(Mailed to)Balus Brackett
Dear Cousin Balus,
After a silence of ten years I will endeavor to break the spell by dropping you a few lines hoping they will come safe to hand and find you in good health. I am not very well myself. But some better than I was last summer. I would be very glad to see you. Balus I think I could tell you a great deal more than I can write. I have saw a good many strange things since I saw you. I have had a good many ups and downs. I went to Texas in the spring of 63 and remained there till the fall of 66 since that time I have been here in the Cherokee Nation. This is a very fine country there is no mistake about it it likes one thing only and that is health. It is not healthy Balus, but there sure is fine land here and good range both winter and summer a man can raise stock here of all kinds without feed. There is nothing to hinder a man from doing well in this country if he can have his health. He can live well and play two thirds of his time. When I look at this country and think of that it appears to me that a man could not live in that country at all. I am disheartened when I think of plowing over them poor red hills and raise about two or three bushels to the acre. I won't do it. The common prairie land here will bring thirty five and forty bushel to the acre. West of Grand River it is most all prairie. It is beautiful country to look over. Col. Bradford did not stay long anuft to see any of it. He had war on the brain. I would be very glad to hear from him and what he is doing. I thought he would come back I have never heard nothing particular from you boys since the war. I heard you all was married but Bradford but did not hear who you all married. I would like to hear from (Dan Tucker?) and Polk and Fraces and Martha and your dad and aunt Nancy and Martha Walker and Marion Branum and Will Branum and all the balance. I want you to write me all the news and tell me all you know tell me who all the girls have married and where they live and I want to know who you married and where you live and (etc?). Well Balus the indians is a very friendly people. That is the Cherokees, Creeks, Choctaws, and Chicasaws. I have saw a greate many different tribes since I have bin in this country. They are very superstitious and have a great many carious ways and conjure the sick. I know you would laugh to see these maneuvers. Playing ball is one kind of their sport it is amusing to the bystanders but not so amusing to players as they are often crippled and sometimes killed but if you kill him in the play it is all rite. There is no time to stop and parley its (henuck henuck henuck?). We have had and excelent season this year. Crops is fine this year. The ground is very wet and still raining. Wheat crops is good and oats. No fruit it was all killed in April by a cold spell. I wish it was so you could come out here this fall and look at this country. I got a letter from brother Marion in May he talked of coming out this fall to look at this part of the world. You have plenty of land here Balus if you will come to it. We can not sell our land in this country but as much as we will cultivate and have cultivated is ours. No man is allowed to settle in one fourth mile of another house or farm. We can sell our improvements and make another and as many as we please but the land we can not sell. We have no taxes to pay of no description so I think I have said anuff at present till I see whether you will write to me or not so I hope you will write soon and give me all of news of that old country. Give Çmy love and respects to all of my old friends and receive the same for yourself.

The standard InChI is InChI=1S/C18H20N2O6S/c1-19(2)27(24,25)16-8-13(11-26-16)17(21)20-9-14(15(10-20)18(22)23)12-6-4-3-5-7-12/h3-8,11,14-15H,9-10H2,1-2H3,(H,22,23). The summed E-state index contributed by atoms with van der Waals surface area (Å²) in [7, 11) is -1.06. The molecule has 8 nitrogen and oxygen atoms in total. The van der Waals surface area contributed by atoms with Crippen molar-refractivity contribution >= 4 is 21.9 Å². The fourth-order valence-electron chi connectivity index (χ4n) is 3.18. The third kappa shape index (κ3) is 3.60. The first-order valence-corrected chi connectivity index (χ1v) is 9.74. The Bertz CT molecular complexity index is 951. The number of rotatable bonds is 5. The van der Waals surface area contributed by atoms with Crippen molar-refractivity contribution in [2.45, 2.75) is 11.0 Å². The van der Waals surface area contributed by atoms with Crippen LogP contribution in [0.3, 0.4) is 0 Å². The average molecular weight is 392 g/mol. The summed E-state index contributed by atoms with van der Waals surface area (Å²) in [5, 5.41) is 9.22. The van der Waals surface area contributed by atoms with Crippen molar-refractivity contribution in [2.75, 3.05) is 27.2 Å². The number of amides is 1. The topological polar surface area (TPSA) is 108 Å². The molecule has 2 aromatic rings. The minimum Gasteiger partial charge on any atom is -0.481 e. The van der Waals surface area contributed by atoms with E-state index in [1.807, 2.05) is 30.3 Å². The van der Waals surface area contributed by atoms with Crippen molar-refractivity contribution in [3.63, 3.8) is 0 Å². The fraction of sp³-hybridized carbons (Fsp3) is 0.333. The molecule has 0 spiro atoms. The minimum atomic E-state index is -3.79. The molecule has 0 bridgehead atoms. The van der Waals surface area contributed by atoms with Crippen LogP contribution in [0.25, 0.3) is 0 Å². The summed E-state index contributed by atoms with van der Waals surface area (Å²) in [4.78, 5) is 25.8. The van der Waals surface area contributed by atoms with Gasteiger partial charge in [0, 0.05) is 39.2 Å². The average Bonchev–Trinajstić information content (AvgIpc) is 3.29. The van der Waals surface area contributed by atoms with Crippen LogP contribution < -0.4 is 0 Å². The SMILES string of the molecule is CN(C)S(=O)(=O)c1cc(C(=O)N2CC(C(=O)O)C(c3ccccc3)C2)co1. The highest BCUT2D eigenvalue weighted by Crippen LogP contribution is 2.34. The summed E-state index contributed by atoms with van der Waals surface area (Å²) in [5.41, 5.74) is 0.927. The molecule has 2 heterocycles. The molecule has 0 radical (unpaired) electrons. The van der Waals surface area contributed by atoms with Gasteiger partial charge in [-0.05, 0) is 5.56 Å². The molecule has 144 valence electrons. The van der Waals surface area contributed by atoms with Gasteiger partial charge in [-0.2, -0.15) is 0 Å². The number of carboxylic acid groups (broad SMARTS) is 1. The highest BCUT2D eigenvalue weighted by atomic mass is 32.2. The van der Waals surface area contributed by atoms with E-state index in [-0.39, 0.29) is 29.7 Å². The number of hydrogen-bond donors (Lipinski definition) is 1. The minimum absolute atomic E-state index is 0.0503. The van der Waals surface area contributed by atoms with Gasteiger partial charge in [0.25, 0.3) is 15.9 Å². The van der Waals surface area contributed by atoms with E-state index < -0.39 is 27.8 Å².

Thomas Bracketdirect your letters to
Tell all of my friends to write to me When this you see remember me I would write to her but I do not know where she is. Children of the heavenly king as ye journey sweetly sing. Sing your saviors worth praise Glorious in his work and ways.